Why Route 66 Became America’s Most Famous Road

Most Amer­i­cans know Route 66, but some­times it seems like non-Amer­i­cans know it bet­ter. I hap­pen to be an Amer­i­can liv­ing out­side Amer­i­ca myself, and when­ev­er con­ver­sa­tions turn to the sub­ject of road trips in my home­land, it’s only a mat­ter of time before I hear the usu­al ques­tion: “Have you dri­ven Route 66?” Orig­i­nal­ly com­mis­sioned in 1926, the 2,448-mile road from Chica­go to San­ta Mon­i­ca enjoyed about three decades of pri­ma­cy before its eclipse by the Inter­state High­way Sys­tem. Quaint though Route 66 may now seem com­pared to that vast post­war infra­struc­tur­al project, it some­how has­n’t quite let go of its hold on the Amer­i­can imag­i­na­tion, and even less so the world’s imag­i­na­tion about Amer­i­ca.

“Route 66 has been in the shad­ows twice as long as it was in the spot­light,” says Vox’s Phil Edwards, “but there’s still this ener­gy around it.” In the video “Why Route 66 Became Amer­i­ca’s Most Famous Road,” Edwards does the icon­ic road trip him­self, and along the way tells the sto­ry behind what John Stein­beck called “the moth­er road, the road of flight.”

This nat­u­ral­ly involves an abun­dance of both cin­e­mat­i­cal­ly emp­ty land­scapes, flam­boy­ant­ly unhealthy cui­sine, and rich­ly kitschy Amer­i­cana, the kind of thing fea­tured in Atlas Obscu­ra’s robust Route 66 cat­e­go­ry. Edwards vis­its colos­sal cow­boy stat­ues, the Amer­i­can Quar­ter Horse Hall of Fame and Muse­um (“hors­es must be dead to be con­sid­ered”), and a road­house where, if you “eat 72 ounces of steak and sides in under an hour, you get it for free” — and those are just in Texas.

Route 66 can’t but appeal to Amer­i­can his­to­ry buffs, but in recent decades it has also attract­ed con­nois­seurs of des­o­la­tion. Orig­i­nal­ly shaped by a vari­ety of lob­by­ing inter­ests, includ­ing an espe­cial­ly vig­or­ous pro­mot­er of Tul­sa, Okla­homa named Cyrus Avery, the “Main Street of Amer­i­ca” turned many of the ham­lets along its path into, if not des­ti­na­tions, then places worth spend­ing the night. Fas­ci­nat­ing arti­facts remain of Route 66’s vibrant mid­cen­tu­ry “motel cul­ture,” but not even the most Amer­i­ca-besot­ted vis­i­tors from for­eign lands could over­look how thor­ough­ly his­to­ry seems to have passed most of these places by. I saw this first-hand myself when I drove across the Unit­ed States on Inter­state 40, the con­ti­nent-span­ning free­way that fol­lows Route 66 in places and cer­tain­ly has­tened its demise. You can see it and much else on Route 66 besides in the “aer­i­al doc­u­men­tary” above.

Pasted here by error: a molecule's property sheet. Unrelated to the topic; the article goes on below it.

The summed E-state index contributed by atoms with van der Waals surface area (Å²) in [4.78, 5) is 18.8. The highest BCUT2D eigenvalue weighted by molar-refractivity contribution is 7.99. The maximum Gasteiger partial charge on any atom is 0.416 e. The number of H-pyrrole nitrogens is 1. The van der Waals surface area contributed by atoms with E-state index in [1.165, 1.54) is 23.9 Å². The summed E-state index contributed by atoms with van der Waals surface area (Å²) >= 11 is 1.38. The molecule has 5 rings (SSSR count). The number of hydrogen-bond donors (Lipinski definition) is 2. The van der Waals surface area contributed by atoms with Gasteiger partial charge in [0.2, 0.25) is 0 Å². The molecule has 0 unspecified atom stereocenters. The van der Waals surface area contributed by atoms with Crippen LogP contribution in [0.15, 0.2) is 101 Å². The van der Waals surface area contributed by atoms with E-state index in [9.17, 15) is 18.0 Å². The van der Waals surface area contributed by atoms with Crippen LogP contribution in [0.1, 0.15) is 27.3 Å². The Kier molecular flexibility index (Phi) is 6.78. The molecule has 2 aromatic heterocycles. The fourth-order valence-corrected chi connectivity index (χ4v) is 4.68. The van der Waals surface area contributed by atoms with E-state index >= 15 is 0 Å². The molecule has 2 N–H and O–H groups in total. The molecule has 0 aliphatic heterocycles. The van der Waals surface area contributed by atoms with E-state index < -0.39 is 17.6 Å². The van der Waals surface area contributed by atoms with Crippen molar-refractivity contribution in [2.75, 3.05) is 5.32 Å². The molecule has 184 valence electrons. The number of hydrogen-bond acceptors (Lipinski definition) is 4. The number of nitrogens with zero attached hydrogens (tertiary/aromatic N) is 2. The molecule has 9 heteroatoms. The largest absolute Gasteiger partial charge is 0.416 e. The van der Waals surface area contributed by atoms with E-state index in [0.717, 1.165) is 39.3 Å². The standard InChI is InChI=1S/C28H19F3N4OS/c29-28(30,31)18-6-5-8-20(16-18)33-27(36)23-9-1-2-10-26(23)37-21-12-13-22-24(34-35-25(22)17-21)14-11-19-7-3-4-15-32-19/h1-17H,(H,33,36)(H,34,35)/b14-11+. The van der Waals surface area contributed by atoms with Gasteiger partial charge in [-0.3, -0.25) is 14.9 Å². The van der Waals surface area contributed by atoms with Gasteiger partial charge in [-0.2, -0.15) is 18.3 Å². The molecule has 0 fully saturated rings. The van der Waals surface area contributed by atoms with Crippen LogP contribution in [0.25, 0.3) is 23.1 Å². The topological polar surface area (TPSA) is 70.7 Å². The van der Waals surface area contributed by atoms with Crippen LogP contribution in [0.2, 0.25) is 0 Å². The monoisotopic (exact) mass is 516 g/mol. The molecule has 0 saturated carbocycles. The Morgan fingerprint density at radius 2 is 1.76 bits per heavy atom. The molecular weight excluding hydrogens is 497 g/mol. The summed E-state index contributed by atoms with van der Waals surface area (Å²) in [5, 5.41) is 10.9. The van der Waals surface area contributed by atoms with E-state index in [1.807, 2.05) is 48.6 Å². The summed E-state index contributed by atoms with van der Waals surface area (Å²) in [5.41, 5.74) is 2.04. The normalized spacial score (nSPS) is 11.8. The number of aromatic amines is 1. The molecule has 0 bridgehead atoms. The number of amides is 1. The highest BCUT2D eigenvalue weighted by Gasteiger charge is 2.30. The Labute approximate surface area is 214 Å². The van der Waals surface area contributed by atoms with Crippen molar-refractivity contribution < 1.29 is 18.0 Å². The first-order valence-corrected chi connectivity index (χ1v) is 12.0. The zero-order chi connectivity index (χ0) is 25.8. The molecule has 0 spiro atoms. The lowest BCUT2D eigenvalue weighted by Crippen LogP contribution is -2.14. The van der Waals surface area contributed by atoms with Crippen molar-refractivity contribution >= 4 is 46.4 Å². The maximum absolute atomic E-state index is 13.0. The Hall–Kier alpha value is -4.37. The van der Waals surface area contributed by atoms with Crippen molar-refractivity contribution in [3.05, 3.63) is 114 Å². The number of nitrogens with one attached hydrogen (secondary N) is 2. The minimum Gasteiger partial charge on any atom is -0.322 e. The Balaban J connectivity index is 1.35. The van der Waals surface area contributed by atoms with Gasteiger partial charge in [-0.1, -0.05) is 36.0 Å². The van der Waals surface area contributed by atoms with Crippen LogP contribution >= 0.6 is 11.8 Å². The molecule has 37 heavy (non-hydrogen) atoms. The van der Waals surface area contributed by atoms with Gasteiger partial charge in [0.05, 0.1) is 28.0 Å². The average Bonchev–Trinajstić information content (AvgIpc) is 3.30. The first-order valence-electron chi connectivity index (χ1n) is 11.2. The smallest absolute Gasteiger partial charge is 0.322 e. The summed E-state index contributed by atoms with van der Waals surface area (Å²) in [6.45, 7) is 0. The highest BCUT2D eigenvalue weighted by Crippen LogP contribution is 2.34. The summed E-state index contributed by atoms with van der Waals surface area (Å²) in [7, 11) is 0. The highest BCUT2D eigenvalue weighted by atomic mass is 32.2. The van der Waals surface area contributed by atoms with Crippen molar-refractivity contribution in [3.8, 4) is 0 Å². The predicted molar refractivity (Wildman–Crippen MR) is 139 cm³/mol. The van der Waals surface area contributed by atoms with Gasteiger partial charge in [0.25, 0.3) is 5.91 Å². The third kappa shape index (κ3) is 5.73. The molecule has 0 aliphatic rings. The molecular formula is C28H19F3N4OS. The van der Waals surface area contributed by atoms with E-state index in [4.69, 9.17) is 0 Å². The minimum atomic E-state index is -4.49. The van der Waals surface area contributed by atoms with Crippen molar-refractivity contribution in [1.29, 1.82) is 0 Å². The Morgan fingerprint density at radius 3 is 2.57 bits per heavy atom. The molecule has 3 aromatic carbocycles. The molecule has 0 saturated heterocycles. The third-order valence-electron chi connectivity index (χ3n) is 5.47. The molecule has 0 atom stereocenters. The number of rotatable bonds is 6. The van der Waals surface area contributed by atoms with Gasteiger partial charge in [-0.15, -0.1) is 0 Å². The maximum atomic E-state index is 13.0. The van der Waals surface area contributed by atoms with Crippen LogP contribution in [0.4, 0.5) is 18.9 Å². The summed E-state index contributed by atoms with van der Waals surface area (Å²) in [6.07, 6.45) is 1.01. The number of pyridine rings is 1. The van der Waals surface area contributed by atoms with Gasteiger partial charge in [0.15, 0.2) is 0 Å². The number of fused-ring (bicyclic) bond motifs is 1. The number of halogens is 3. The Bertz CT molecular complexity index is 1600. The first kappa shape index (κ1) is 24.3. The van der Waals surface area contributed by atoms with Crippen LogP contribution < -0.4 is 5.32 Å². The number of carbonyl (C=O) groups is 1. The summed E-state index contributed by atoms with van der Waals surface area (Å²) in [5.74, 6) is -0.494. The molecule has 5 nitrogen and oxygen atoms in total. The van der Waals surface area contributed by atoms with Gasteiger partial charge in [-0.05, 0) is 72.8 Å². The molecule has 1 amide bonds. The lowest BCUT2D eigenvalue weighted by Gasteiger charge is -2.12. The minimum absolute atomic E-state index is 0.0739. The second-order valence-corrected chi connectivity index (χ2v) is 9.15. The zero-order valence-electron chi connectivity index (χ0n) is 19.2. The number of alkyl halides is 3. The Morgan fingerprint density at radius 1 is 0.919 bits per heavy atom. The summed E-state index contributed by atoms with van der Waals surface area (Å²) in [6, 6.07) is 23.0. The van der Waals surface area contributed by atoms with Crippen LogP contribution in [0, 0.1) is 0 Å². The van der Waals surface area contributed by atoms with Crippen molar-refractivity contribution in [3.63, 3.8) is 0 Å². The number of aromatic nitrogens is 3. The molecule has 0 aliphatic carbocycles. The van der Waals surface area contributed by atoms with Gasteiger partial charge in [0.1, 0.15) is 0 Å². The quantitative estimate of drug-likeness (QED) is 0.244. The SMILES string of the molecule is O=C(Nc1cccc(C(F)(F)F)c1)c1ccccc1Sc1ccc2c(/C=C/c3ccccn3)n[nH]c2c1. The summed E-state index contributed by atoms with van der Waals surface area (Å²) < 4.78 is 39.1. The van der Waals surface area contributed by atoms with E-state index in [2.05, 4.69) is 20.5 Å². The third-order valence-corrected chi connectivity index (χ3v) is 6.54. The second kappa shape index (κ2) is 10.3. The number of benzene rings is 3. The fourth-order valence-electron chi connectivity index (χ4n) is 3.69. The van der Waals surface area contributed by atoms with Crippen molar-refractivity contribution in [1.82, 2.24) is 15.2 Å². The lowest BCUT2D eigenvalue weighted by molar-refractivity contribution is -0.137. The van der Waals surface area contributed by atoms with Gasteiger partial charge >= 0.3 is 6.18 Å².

Edwards’ inter­vie­wees include denizens of Route 66 mak­ing a go of revers­ing the decline of this 34-years-decom­mis­sioned road, such as the pro­pri­etor of the Motel Safari, a ver­i­ta­ble 1950s time-cap­sule in Tucum­cari, New Mex­i­co. He also talks to the edi­tor of Route 66 News, an elder­ly Tex­an lady with a thing for dinosaurs, a mod­ern-day Cyrus Avery look­ing to pro­mote the glo­ries of Route 66’s Okla­homa stretch, and Route 66 road-trip­pers of var­i­ous ages and nation­al­i­ties, includ­ing a guy who actu­al­ly ate that 72-ounce steak with­in an hour. “There was dessert as far as the eye can see,” says one still-mar­veling young Euro­pean. He almost sure­ly meant desert, but as far as the charms of Amer­i­ca’s open roads go, both inter­pre­ta­tions are equal­ly true.

Relat­ed Con­tent:

If You Dri­ve Down a Stretch of Route 66, the Road Will Play “Amer­i­ca the Beau­ti­ful”

12 Clas­sic Lit­er­ary Road Trips in One Handy Inter­ac­tive Map

Four Inter­ac­tive Maps Immor­tal­ize the Road Trips That Inspired Jack Kerouac’s On the Road

Jack Kerouac’s On The Road Turned Into Google Dri­ving Direc­tions & Pub­lished as a Free eBook

Down­load Dig­i­tized Copies of The Negro Trav­el­ers’ Green Book, the Pre-Civ­il Rights Guide to Trav­el­ing Safe­ly in the U.S. (1936–66)

Based in Seoul, Col­in Mar­shall writes and broad­casts on cities, lan­guage, and cul­ture. His projects include the book The State­less City: a Walk through 21st-Cen­tu­ry Los Ange­les and the video series The City in Cin­e­ma. Fol­low him on Twit­ter at @colinmarshall or on Face­book.

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